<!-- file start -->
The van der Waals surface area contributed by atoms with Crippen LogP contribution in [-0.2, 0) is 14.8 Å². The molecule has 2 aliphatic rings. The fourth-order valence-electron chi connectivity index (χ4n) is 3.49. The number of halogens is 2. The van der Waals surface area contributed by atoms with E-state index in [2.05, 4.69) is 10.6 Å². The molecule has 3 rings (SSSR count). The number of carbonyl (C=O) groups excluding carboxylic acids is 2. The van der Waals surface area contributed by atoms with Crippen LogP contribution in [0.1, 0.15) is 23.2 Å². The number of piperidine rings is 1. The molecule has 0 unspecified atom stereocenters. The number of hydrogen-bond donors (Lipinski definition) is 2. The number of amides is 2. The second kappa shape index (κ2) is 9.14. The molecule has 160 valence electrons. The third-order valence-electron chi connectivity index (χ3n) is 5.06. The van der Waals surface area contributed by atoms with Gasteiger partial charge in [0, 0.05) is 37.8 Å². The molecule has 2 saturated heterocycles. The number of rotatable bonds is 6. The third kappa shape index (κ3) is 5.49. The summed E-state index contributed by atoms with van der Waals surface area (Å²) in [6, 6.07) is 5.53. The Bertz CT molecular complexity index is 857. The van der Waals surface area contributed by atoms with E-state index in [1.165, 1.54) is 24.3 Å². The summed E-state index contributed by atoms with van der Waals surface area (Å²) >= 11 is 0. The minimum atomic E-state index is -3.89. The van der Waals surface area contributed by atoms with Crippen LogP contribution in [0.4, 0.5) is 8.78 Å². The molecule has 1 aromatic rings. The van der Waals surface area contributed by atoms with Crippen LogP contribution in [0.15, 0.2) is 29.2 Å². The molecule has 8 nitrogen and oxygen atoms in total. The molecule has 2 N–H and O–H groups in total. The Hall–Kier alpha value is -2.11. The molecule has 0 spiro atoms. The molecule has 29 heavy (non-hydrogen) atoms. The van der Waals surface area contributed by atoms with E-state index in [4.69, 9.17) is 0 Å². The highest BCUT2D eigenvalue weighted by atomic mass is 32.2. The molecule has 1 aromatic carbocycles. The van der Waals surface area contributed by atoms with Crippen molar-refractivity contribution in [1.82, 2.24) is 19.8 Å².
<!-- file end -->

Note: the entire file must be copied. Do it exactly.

The van der Waals surface area contributed by atoms with Crippen LogP contribution in [-0.2, 0) is 14.8 Å². The molecule has 2 aliphatic rings. The fourth-order valence-electron chi connectivity index (χ4n) is 3.49. The number of halogens is 2. The van der Waals surface area contributed by atoms with E-state index in [2.05, 4.69) is 10.6 Å². The molecule has 3 rings (SSSR count). The number of carbonyl (C=O) groups excluding carboxylic acids is 2. The van der Waals surface area contributed by atoms with Crippen LogP contribution in [0.1, 0.15) is 23.2 Å². The number of piperidine rings is 1. The molecule has 0 unspecified atom stereocenters. The number of hydrogen-bond donors (Lipinski definition) is 2. The number of amides is 2. The second kappa shape index (κ2) is 9.14. The molecule has 160 valence electrons. The third-order valence-electron chi connectivity index (χ3n) is 5.06. The van der Waals surface area contributed by atoms with Gasteiger partial charge in [0, 0.05) is 37.8 Å². The molecule has 2 saturated heterocycles. The number of rotatable bonds is 6. The third kappa shape index (κ3) is 5.49. The summed E-state index contributed by atoms with van der Waals surface area (Å²) in [6, 6.07) is 5.53. The Bertz CT molecular complexity index is 857. The van der Waals surface area contributed by atoms with E-state index in [1.165, 1.54) is 24.3 Å². The summed E-state index contributed by atoms with van der Waals surface area (Å²) >= 11 is 0. The minimum atomic E-state index is -3.89. The van der Waals surface area contributed by atoms with Crippen LogP contribution in [0.4, 0.5) is 8.78 Å². The molecule has 1 aromatic rings. The van der Waals surface area contributed by atoms with Crippen LogP contribution in [0.15, 0.2) is 29.2 Å². The molecule has 8 nitrogen and oxygen atoms in total. The molecule has 2 N–H and O–H groups in total. The Hall–Kier alpha value is -2.11. The molecule has 0 spiro atoms. The molecule has 29 heavy (non-hydrogen) atoms. The van der Waals surface area contributed by atoms with E-state index in [4.69, 9.17) is 0 Å². The highest BCUT2D eigenvalue weighted by atomic mass is 32.2. The molecule has 1 aromatic carbocycles. The van der Waals surface area contributed by atoms with Crippen molar-refractivity contribution in [1.82, 2.24) is 19.8 Å².